Students will develop the necessary skills to become effective leaders with companies, local, national and international non-governmental organizations (NGOs), and government agencies that work on agricultural, food and environmental related issues. Graduates can work as public policy analysts, government relations, public relations, program analyst, program specialists, marketing, sales, agriculture, educators, and executive directors.
Curriculum in Agriculture & Society
Administered by the Department of Sociology
Total Degree Requirement: 128 cr.
Only 65 cr. from a two-year institution may apply which may include up to 16 technical cr.; 9 P-NP cr. of free electives; 2.00 minimum GPA.
International Perspective: 3 cr.
U.S. Diversity: 3 cr.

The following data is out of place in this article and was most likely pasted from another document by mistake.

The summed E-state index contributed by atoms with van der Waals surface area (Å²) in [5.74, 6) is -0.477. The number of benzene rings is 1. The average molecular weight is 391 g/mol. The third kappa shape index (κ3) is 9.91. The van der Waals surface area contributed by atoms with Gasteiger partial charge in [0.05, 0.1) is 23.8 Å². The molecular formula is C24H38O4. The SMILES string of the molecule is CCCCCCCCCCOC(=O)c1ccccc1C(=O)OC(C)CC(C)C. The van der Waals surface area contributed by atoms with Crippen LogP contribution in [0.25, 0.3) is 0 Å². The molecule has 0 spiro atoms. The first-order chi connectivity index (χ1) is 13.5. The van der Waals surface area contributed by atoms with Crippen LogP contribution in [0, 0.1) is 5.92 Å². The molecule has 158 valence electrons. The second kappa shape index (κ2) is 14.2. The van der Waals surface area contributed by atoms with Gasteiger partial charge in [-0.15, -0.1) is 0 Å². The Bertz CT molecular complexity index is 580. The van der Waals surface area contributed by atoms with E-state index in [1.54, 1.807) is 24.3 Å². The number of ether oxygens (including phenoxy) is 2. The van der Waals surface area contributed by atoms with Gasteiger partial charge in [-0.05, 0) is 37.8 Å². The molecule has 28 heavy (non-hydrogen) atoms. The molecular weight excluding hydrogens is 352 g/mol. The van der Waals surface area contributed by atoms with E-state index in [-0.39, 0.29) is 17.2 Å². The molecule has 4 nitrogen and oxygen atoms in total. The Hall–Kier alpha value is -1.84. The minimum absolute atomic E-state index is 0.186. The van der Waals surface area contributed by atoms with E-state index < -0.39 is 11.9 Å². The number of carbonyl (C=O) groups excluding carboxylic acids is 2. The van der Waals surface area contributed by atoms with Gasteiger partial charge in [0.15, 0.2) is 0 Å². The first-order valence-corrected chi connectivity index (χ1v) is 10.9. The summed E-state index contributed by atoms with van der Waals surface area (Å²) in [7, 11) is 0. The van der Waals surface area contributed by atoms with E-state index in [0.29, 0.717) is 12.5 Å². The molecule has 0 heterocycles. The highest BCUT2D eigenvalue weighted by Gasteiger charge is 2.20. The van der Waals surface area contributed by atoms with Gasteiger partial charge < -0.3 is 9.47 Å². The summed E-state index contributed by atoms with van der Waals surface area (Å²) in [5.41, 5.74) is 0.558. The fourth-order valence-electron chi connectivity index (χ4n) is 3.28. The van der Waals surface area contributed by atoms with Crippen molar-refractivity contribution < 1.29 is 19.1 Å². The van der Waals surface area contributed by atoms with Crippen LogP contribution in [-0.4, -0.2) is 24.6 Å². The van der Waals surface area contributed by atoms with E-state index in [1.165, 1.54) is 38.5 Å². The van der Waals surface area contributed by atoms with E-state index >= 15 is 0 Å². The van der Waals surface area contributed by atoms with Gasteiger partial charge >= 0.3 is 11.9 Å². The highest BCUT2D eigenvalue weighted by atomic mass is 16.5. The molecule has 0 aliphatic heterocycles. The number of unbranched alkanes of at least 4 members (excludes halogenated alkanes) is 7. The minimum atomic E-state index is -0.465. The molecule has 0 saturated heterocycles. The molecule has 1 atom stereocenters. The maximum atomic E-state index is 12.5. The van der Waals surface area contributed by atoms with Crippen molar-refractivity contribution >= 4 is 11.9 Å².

Communications Proficiency (C or better):
|6 credits of English Composition||6|
|Three credits of Speech Fundamentals||3|
|ENGL 150||Critical Thinking and Communication||3|
|ENGL 250||Written, Oral, Visual, and Electronic Composition||3|
|SP CM 212||Fundamentals of Public Speaking||3|
|or AGEDS 311||Presentation and Sales Strategies for Agricultural Audiences|
|P R 305||Publicity Methods||3|
|or AGEDS 327||Survey of Agriculture and Life Sciences Communication|
|LIB 160||Information Literacy||1|
Humanities and Social Sciences: 6 cr.
|3 credits from approved humanities list||3|
|3 credits from approved social science list||3|
Ethics: 3 cr.
3 cr. from approved list.
Life Sciences: 6 cr.
|BIOL 101||Introductory Biology||3|